Do you consider yourself rich?
Odds are your answer is no. And that’s not a surprise, really. If you live in America, you probably hear the word “rich” and think of someone like Bill Gates, whose net worth is 79.3 billion, or Oprah Winfrey, whose net worth is three billion. Compared to that amount of money, almost anyone seems poor.
It’s natural, then, that when we read about what the Bible has to say about wealth, we nod sympathetically. When Matthew 19:24 tells us the story of the rich young ruler and reminds us that it’s harder for a camel to go through the eye of a needle than for a rich man to enter the kingdom of God, we say, “That’s true, that’s true.” Rarely do we consider ourselves the rich man.
But the likelihood is that you do, indeed, qualify as “rich.”
On July 17 the Pew Research Center created a “global calculator” meant to compare the incomes and lifestyles of people around the world. What they found was this:
…if you’re making $50 or more a day, the global calculator counts you as “high income.” In fact, the majority of people living in developed countries will show up as “upper-middle income” or “high income.”
They also found that
…some people below the poverty line in this country could still be seen as middle class by much of the world’s standards. [And] 71 percent of the world’s population is still “poor” or “low income.”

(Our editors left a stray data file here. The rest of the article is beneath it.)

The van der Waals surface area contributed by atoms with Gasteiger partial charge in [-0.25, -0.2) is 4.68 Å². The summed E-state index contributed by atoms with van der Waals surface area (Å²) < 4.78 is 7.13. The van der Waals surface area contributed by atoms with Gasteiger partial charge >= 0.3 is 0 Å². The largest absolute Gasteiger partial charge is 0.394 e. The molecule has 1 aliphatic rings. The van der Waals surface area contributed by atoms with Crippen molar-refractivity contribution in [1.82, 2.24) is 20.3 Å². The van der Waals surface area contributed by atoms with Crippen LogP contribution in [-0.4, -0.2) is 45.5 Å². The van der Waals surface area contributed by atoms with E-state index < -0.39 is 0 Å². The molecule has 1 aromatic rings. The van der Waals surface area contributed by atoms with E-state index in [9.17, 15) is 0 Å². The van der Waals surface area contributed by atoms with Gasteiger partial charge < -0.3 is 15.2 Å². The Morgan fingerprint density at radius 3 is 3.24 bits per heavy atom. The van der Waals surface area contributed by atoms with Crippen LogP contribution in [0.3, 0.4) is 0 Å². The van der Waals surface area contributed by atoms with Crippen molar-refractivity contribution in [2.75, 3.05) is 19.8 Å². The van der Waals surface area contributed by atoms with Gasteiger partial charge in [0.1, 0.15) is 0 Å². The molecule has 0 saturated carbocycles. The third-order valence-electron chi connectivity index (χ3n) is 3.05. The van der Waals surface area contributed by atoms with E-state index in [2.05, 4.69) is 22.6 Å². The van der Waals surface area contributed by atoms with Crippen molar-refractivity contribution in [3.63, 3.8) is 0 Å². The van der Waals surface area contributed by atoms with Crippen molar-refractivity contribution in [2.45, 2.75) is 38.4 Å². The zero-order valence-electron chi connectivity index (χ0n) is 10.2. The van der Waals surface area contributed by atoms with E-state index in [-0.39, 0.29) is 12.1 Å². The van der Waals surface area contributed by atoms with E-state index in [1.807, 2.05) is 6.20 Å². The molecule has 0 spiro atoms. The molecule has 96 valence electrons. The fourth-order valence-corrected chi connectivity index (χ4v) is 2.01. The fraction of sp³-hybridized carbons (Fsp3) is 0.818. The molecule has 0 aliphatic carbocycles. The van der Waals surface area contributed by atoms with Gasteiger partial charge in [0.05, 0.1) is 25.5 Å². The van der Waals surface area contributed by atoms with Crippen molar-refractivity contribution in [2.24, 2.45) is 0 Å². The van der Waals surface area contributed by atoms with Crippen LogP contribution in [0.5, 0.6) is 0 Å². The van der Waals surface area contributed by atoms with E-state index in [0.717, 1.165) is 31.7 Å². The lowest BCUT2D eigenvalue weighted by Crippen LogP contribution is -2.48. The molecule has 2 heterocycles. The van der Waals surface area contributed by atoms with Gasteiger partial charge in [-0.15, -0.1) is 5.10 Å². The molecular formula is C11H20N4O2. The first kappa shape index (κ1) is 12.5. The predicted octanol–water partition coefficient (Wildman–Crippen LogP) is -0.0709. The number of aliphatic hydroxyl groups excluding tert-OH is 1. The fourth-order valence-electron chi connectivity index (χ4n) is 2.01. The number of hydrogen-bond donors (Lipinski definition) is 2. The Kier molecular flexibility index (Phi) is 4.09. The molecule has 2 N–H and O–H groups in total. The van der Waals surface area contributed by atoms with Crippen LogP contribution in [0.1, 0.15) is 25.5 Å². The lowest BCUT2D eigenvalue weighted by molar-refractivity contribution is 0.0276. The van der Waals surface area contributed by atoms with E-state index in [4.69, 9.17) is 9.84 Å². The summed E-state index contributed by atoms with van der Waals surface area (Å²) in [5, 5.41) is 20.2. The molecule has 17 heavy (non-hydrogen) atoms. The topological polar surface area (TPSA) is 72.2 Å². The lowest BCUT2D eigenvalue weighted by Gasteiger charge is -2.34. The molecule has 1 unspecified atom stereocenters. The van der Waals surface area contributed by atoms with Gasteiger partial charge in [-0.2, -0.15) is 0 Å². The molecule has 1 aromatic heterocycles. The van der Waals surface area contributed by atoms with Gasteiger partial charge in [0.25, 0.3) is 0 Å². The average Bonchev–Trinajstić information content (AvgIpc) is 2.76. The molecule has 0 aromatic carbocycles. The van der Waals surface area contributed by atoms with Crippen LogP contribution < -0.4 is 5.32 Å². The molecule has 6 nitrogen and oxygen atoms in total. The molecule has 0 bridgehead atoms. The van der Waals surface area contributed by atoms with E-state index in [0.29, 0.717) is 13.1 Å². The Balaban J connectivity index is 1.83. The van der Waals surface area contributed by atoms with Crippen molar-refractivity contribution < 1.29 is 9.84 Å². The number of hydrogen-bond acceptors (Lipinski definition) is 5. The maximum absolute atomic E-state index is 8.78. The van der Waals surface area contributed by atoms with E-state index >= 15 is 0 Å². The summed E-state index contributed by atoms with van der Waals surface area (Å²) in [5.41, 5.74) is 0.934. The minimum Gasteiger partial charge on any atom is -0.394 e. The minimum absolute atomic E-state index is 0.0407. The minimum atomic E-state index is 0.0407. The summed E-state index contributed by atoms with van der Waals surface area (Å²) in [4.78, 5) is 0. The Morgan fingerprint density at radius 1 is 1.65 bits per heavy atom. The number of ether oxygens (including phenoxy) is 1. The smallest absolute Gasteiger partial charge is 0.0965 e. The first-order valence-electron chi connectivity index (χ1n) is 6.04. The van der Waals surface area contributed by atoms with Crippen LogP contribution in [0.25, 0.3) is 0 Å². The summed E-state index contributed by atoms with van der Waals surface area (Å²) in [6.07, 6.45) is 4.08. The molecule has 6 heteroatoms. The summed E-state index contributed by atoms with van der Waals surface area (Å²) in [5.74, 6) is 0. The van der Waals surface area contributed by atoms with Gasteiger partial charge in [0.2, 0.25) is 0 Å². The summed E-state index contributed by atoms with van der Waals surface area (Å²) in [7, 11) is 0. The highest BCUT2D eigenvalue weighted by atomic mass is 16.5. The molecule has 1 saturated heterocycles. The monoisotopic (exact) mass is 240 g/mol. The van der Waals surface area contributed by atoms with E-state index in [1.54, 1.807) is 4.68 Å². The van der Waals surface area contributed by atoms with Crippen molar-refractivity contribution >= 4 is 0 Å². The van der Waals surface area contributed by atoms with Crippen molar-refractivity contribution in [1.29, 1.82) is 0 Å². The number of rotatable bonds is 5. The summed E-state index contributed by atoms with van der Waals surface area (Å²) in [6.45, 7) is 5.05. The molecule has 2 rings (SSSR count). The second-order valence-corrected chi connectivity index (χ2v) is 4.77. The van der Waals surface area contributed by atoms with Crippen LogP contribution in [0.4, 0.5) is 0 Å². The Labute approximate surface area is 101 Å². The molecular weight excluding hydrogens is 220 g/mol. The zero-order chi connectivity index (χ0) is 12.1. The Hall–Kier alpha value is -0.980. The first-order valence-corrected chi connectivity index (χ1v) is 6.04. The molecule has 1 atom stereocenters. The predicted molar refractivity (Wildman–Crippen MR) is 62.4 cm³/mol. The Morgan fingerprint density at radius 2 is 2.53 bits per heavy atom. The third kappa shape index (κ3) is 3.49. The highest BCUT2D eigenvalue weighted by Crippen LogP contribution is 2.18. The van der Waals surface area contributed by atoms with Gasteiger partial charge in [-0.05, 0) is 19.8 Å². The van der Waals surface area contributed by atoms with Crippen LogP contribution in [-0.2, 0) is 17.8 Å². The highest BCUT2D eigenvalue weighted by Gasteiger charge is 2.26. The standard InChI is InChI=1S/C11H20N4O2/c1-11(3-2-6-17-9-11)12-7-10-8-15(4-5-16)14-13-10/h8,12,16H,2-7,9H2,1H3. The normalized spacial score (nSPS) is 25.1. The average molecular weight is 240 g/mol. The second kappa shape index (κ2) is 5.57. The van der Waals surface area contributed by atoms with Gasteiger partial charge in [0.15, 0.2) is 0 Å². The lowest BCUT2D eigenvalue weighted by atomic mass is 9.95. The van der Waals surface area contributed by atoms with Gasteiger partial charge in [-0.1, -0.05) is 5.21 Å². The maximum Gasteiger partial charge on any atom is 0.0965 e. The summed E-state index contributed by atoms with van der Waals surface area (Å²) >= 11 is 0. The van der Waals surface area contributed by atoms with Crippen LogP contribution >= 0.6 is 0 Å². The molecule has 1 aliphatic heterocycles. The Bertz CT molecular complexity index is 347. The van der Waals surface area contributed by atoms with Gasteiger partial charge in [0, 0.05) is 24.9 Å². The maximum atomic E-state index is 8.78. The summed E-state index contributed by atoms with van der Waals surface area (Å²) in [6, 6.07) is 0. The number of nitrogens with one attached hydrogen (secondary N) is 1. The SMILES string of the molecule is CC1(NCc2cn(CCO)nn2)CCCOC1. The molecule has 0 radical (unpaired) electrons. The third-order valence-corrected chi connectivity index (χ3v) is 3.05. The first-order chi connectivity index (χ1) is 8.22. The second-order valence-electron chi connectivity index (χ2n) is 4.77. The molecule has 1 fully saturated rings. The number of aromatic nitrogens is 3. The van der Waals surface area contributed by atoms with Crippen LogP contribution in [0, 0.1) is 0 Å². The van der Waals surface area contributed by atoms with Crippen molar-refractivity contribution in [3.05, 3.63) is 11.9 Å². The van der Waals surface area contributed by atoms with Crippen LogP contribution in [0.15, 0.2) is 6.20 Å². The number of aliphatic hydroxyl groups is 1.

I’m not trying to imply that some people in the United States aren’t struggling financially. Many are, and are in desperate need of help. And yet we have a tendency to underestimate our own wealth. An article about this phenomenon points out that often, high-income earners who break the six-figure barrier consider themselves (because of their standard of living) to be middle-class. And I’d be willing to wager that most of us probably assume we’re “poorer” than we are: cars and kids and ‘necessities’ drain away a lot of our salaries, sometimes leaving us to wonder where it all went.
The point here is that “wealth” is an elastic concept. What might not be much to us seems luxurious to a struggling person from a developing country; Bill Gates might scoff at six-figure earners. And so it’s dangerous to imagine that we are not the rich young ruler, that we do not have “great wealth.” Because a lot of us, relatively speaking, do.
It’s human nature to see ourselves in the “good guys” and to separate ourselves from the “bad guys.” When we think of the rich young ruler I’m sure all of us think of a rich person or a rich corporation we know. We think of people who waste money and people who cling too tightly to material possessions. We think, in short, of people we consider “above” us, without ever pausing to consider that we stand “above” others too.
Nobody wants to be Rich Uncle Pennybags from Monopoly. And surely we all struggle in various ways. But it’s important to remember that however well-off we think are or aren’t, we have the potential to fall guilty to the foibles of much wealth: a dependence on the world and material comforts, selfishness, and greed. Rather than shake our heads at the rich young ruler and be thankful we aren’t him, may we shake our heads–and say a quick prayer that we don’t become him.